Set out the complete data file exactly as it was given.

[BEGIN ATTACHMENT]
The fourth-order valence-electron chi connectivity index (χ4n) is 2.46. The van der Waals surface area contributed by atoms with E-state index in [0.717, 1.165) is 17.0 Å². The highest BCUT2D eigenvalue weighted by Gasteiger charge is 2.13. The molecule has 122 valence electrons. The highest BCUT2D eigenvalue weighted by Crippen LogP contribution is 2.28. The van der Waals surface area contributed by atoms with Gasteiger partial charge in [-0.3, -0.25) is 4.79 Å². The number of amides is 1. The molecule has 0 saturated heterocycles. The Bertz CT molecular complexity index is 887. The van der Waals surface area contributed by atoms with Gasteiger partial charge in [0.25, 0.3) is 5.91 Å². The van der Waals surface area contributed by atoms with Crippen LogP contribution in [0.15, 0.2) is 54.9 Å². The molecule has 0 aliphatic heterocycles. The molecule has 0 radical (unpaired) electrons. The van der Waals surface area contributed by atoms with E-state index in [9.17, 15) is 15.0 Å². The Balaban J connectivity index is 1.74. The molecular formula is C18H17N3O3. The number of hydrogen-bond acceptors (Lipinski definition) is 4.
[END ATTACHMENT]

The fourth-order valence-electron chi connectivity index (χ4n) is 2.46. The van der Waals surface area contributed by atoms with E-state index in [0.717, 1.165) is 17.0 Å². The highest BCUT2D eigenvalue weighted by Gasteiger charge is 2.13. The molecule has 122 valence electrons. The highest BCUT2D eigenvalue weighted by Crippen LogP contribution is 2.28. The van der Waals surface area contributed by atoms with Gasteiger partial charge in [-0.3, -0.25) is 4.79 Å². The number of amides is 1. The molecule has 0 saturated heterocycles. The Bertz CT molecular complexity index is 887. The van der Waals surface area contributed by atoms with Gasteiger partial charge in [0.25, 0.3) is 5.91 Å². The van der Waals surface area contributed by atoms with Crippen LogP contribution in [0.15, 0.2) is 54.9 Å². The molecule has 0 aliphatic heterocycles. The molecule has 0 radical (unpaired) electrons. The van der Waals surface area contributed by atoms with E-state index in [9.17, 15) is 15.0 Å². The Balaban J connectivity index is 1.74. The molecular formula is C18H17N3O3. The number of hydrogen-bond acceptors (Lipinski definition) is 4.